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Please begin with an informative title:

Daily Kos-SEIU polling banner

Public Policy Polling for Daily Kos & SEIU. 9/7-9. Likely voters. MoE ±3.1% (8/23-26 results):

Q: If the candidates for President this fall were Democrat Barack Obama and Republican Mitt Romney, who would you vote for?

Barack Obama: 50 (50)
Mitt Romney: 44 (44)
Undecided: 6 (6)

So where's Obama's convention bounce? You're looking at it! Allow me to explain. This week, Daily Kos and SEIU made an important change to how we conduct our national polling. Specifically, we switched from a registered voter model to a likely voter model—meaning we're now confining our pool of interviewees to those that our pollster, Public Policy Polling, thinks are "likely" to vote in the November elections. Typically, the switch from RVs to LVs is made relatively late in the cycle, because asking someone if they're likely to vote when election day is, say, a year off is a very dicey proposition. (Do you know what you're going to be doing a year from today?) So we felt that changing to likely voters after Labor Day made sense.

This means that our polling from this point forward isn't directly comparable to the surveys we conducted before the holiday. But it doesn't mean all comparisons are out of bounds, and that's where the "bounce" comes in. Nate Silver helpfully explained what switching to LVs typically means in presidential polling:

In the past six presidential election years, the shift to likely voter models has always helped the Republican candidate, but the difference has also always been small, usually amounting to a net of one or two percentage points in the margin between the two candidates.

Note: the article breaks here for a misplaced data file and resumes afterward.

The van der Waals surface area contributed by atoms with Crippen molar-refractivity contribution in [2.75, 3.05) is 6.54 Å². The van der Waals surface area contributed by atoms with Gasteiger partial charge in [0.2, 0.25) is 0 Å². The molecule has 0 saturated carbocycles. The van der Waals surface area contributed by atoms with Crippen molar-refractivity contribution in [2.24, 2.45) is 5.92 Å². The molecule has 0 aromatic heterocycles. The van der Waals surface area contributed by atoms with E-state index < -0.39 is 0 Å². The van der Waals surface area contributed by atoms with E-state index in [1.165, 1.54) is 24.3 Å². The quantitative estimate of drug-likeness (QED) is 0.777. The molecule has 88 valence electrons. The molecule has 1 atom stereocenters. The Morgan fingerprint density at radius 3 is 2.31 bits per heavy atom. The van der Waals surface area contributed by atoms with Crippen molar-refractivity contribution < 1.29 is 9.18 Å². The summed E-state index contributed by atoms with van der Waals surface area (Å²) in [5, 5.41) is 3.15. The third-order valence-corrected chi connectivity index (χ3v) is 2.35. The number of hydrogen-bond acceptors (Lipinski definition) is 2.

This research suggests that had we not made the changeover and were still conducting polls among registered voters, Obama might instead have a 7- or 8-point lead. Put another way, the fact that we're now using a more pro-Republican screen nevertheless didn't help Romney. We can't know these things for sure, of course, but I think it's reasonable to conclude (particularly when viewed in light of other polling from other firms) that Obama did indeed get a small bump heading out of the conventions.

And if you're curious to know why likely voters tend to be somewhat more Republican on the whole, that's a topic which itself could consume many blog posts, but Silver briefly explained that as well:

Why do Republicans have this advantage? Because, for many years, the demographic groups that have tended to vote Republican have also tended to have demographic characteristics—for instance, being older, whiter and wealthier—that correlate with having a higher propensity to vote.
As for the mechanics of how PPP susses out likely voters, Tom Jensen described what is actually a very simple change with regard to the state-level polling PPP conducts. It's also applicable to our national polling:
We're going to switch to likely voters for our polls this week. Here's what that entails. Right now when we call people for a poll the introduction is: "This is a short survey about some important Florida issues. We appreciate your participation. If you're not a registered voter, please hang up now." Now the introduction will be: "This is a short survey about the Presidential election in Florida this fall. If you don't plan to vote in the Presidential election, please hang up now." That's the entire shift.
The only difference is that our intro doesn't mention Florida, natch. Anyhow, as always, you can get access to our all our polling, including our archives, on our Weekly Trends page.

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